LONDON -- Former US secretary of state Colin Powell said yesterday that it would be a tragic mistake to pull US troops out of Iraq as quickly as possible.
In an interview with the BBC, Powell also said that Defense Secretary Donald Rumsfeld and Vice President Dick Cheney had gone behind his back directly to President Bush ahead of the US-led invasion in March 2003.
But he said the United States owed it to the Iraqi people to keep its troops there as long as they were needed, and could be involved in Iraq for years to come.
''I don't think that the United States military at its current strength can sustain this level of deployment for an extended period of time," Powell said. ''So one way or the other I think a drawdown will begin in 2006," he said.
''But essentially just to walk away, to say that we're taking all of our troops out as fast as we can, would be a tragic mistake," said Powell, a retired general and former chairman of the joint chiefs of staff.
Powell said the United States had invested a great deal in Iraq and said the Iraqi people deserved the freedom and democracy they were promised after Saddam Hussein was overthrown.
''We have to stay with them until they decide . . . they don't need us any longer. And even then, I suspect, there will be a continuing relationship and presence of some significance for some years to come."
Powell also backed comments made by his former chief of staff Larry Wilkerson that he had sometimes been cut out of decisions taken by Rumsfeld and Cheney in the run-up to the war.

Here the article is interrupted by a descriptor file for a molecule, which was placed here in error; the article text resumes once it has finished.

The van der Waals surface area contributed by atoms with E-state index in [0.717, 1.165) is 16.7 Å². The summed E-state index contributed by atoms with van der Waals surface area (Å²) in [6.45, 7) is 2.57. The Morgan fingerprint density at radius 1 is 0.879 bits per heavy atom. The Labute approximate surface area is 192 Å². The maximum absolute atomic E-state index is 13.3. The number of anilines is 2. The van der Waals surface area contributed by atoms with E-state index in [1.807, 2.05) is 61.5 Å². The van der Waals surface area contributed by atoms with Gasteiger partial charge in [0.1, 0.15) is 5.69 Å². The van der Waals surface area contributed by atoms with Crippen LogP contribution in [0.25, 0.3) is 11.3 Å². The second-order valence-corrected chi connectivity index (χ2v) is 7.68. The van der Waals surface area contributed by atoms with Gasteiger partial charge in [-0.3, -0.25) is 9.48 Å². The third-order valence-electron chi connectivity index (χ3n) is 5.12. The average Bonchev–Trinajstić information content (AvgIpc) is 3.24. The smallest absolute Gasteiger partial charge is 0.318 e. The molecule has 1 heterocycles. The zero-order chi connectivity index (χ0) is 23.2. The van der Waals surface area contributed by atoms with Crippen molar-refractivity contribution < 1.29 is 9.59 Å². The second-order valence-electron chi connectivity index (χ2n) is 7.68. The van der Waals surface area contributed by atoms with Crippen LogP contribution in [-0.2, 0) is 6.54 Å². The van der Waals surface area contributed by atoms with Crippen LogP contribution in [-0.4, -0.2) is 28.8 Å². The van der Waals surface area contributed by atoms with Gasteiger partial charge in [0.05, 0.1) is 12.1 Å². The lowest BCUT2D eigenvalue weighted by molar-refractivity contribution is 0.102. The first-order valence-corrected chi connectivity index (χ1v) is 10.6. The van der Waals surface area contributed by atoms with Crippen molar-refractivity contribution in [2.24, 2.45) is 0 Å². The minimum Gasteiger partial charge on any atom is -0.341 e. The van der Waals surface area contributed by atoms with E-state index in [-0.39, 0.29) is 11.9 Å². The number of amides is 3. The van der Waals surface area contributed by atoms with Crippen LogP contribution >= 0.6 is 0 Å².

''Secretary Rumsfeld and Vice President Cheney and I occasionally would have strong differing views on matters. And when that was the case we argued them out, we fought them out, in bureaucratic ways," he said.
''Now what Larry [Wilkerson] is suggesting in his comments is that very often maybe Mr. Rumsfeld and the Vice President Cheney would take decisions into the president that the rest of us weren't aware of. That did happen, on a number of occasions.
''Mr. Rumsfeld and I had some serious discussions, of a not pleasant kind, about the use of individuals who could bring expertise to the issue [of postwar planning]. It ultimately went to the White House and the rest is well known."
On another topic, Powell said that the controversial practice of rendition -- moving terrorism suspects from one country to another -- is not new and European governments should not be surprised by it. Powell's successor, Condoleezza Rice was forced to defend the practice during a recent trip to Europe.